Ancient Monuments

History on the Ground

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Round cairn on Askham Fell, 270m north of The Cop Stone

A Scheduled Monument in Askham, Cumbria

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Latitude: 54.5896 / 54°35'22"N

Longitude: -2.7817 / 2°46'54"W

OS Eastings: 349579.560506

OS Northings: 521878.909793

OS Grid: NY495218

Mapcode National: GBR 9H0C.KJ

Mapcode Global: WH81J.7WMY

Entry Name: Round cairn on Askham Fell, 270m north of The Cop Stone

Scheduled Date: 30 November 1925

Last Amended: 25 July 1995

Source: Historic England

Source ID: 1007361

English Heritage Legacy ID: 22532

County: Cumbria

Civil Parish: Askham

Traditional County: Westmorland

Lieutenancy Area (Ceremonial County): Cumbria

Church of England Parish: Askham with Lowther

Church of England Diocese: Carlisle


The monument is a round cairn located on Askham Fell. It includes a partly
mutilated circular mound of largely turf-covered stones 6m in diameter and up
to 0.8m high. The cairn has been hollowed out at its centre to create a
shooting butt and the internal face of this disturbance has been partially
stone revetted. There is stone up to 0.3m high on the south eastern edge of
the cairn.

The site of the monument is shown on the attached map extract.
It includes a 2 metre boundary around the archaeological features,
considered to be essential for the monument's support and preservation.

Source: Historic England

Reasons for Scheduling

Round cairns are prehistoric funerary monuments dating to the Bronze Age
(c.2000-700 BC). They were constructed as stone mounds covering single or
multiple burials. These burials may be placed within the mound in stone-lined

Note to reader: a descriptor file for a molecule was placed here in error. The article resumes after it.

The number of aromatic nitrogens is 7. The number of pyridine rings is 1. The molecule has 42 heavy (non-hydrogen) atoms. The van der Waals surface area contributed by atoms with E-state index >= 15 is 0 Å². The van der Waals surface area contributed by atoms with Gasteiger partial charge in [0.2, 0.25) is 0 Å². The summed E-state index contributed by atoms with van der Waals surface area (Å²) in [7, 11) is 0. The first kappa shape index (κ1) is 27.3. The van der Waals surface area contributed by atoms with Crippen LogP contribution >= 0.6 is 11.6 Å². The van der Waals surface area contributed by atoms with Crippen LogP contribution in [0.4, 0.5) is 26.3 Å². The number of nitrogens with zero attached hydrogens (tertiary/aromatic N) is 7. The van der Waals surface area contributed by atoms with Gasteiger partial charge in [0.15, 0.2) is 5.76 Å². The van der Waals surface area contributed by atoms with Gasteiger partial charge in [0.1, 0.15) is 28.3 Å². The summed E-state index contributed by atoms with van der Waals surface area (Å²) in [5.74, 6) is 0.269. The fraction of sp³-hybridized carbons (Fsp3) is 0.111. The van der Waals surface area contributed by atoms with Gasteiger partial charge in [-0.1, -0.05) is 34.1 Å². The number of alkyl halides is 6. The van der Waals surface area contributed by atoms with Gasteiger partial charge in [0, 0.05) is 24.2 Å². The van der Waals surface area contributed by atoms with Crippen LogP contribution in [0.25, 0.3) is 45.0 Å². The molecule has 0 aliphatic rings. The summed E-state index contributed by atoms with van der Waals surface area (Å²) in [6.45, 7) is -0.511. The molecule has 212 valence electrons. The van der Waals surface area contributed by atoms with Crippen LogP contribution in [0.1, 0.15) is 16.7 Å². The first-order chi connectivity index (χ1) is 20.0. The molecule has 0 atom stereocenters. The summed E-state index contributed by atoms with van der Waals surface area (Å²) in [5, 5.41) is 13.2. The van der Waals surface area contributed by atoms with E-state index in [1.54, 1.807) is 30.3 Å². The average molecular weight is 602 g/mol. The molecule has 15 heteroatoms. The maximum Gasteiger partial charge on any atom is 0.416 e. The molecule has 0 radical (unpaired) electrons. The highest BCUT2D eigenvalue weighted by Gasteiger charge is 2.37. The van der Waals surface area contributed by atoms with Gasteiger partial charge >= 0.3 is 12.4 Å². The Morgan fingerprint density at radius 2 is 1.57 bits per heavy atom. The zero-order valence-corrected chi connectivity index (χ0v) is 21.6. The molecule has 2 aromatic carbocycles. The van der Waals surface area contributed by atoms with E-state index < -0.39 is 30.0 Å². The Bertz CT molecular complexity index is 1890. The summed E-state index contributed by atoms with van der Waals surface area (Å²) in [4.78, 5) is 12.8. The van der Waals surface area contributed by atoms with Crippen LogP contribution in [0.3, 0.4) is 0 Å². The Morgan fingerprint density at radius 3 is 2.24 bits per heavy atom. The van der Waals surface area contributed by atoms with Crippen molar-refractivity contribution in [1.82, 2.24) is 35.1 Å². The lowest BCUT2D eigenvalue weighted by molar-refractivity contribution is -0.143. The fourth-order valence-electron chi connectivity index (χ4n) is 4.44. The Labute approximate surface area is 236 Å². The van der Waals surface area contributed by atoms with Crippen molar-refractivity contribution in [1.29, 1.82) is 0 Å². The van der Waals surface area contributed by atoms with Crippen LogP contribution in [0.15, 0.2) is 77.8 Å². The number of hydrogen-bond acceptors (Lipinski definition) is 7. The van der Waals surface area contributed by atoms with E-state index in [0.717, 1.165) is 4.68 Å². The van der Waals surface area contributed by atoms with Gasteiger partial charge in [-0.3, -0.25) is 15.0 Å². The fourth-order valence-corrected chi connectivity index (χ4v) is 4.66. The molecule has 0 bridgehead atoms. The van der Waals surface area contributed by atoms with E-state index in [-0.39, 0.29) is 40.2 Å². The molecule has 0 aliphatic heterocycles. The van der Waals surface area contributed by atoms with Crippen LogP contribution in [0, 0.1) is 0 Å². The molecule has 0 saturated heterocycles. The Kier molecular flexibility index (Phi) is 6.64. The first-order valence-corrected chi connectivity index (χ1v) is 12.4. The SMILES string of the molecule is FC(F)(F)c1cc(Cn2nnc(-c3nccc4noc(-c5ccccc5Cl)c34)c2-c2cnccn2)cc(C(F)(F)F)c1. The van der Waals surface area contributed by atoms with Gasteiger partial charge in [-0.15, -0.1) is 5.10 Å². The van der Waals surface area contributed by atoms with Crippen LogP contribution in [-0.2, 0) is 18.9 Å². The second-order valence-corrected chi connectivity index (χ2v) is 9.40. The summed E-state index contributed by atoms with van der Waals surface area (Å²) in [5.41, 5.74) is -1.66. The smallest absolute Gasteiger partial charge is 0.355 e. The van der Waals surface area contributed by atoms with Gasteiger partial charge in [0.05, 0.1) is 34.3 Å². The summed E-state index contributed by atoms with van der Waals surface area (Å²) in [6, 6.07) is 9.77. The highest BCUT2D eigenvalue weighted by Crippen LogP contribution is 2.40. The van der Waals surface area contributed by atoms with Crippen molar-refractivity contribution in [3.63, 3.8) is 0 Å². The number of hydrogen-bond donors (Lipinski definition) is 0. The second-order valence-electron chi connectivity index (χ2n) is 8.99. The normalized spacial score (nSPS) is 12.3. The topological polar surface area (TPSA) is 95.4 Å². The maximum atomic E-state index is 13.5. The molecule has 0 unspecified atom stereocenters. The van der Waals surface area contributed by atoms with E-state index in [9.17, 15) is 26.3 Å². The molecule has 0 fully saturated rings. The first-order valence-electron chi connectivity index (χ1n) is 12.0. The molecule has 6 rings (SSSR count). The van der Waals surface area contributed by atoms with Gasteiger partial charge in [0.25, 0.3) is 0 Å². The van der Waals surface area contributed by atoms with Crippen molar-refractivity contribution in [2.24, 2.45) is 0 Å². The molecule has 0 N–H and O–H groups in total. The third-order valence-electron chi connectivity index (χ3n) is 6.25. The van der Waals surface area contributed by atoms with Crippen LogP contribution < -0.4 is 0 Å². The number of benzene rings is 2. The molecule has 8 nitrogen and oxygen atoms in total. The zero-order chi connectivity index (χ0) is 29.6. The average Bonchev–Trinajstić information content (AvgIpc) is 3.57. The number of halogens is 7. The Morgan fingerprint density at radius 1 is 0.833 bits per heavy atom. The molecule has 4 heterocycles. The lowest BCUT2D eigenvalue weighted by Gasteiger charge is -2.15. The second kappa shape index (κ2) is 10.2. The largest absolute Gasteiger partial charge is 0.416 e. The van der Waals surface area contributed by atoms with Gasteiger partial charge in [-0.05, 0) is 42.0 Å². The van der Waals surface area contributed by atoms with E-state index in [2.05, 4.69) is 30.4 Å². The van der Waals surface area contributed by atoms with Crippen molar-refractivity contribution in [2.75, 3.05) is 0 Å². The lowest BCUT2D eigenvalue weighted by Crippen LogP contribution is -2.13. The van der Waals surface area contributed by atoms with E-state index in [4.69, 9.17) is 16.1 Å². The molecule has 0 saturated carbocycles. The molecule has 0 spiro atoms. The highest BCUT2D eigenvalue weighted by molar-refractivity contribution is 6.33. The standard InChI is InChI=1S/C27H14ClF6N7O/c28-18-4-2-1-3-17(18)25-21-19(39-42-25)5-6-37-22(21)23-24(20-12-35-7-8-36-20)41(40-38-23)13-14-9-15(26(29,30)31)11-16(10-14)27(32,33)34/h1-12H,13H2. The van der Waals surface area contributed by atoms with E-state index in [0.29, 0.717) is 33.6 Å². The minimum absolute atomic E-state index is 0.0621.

compartments called cists. In some cases the cairn was surrounded by a ditch.
Often occupying prominent locations, cairns are a major visual element in the
modern landscape. They are a relatively common feature of the uplands and are
the stone equivalent of the earthen round barrows of the lowlands. Their
considerable variation in form and longevity as a monument type provide
important information on the diversity of beliefs and social organisation
amongst early prehistoric communities. They are particularly representative of
their period and a substantial proportion of surviving examples are considered
worthy of protection.

Despite partial mutilation of this monument to create a shooting butt, the
round cairn 270m north of The Cop Stone survives reasonably well. It lies
within an area of open fell rich in prehistoric monuments and will contain
undisturbed archaeological deposits within the remains of the mound and upon
the old landsurface beneath.

Source: Historic England


Books and journals
Quartermaine, J, Askham Fell Survey Catalogue, (1992)
Darvill, T, MPP Single Monument Class Descriptions - Bowl Barrows (1988), (1988)
RCHME, Westmorland, (1936)
SMR No. 2954, Cumbria SMR, Moor Divock, (1985)
To Robinson,K.D. MPPFW, Quartermaine,J. (Site surveyor), (1992)

Source: Historic England

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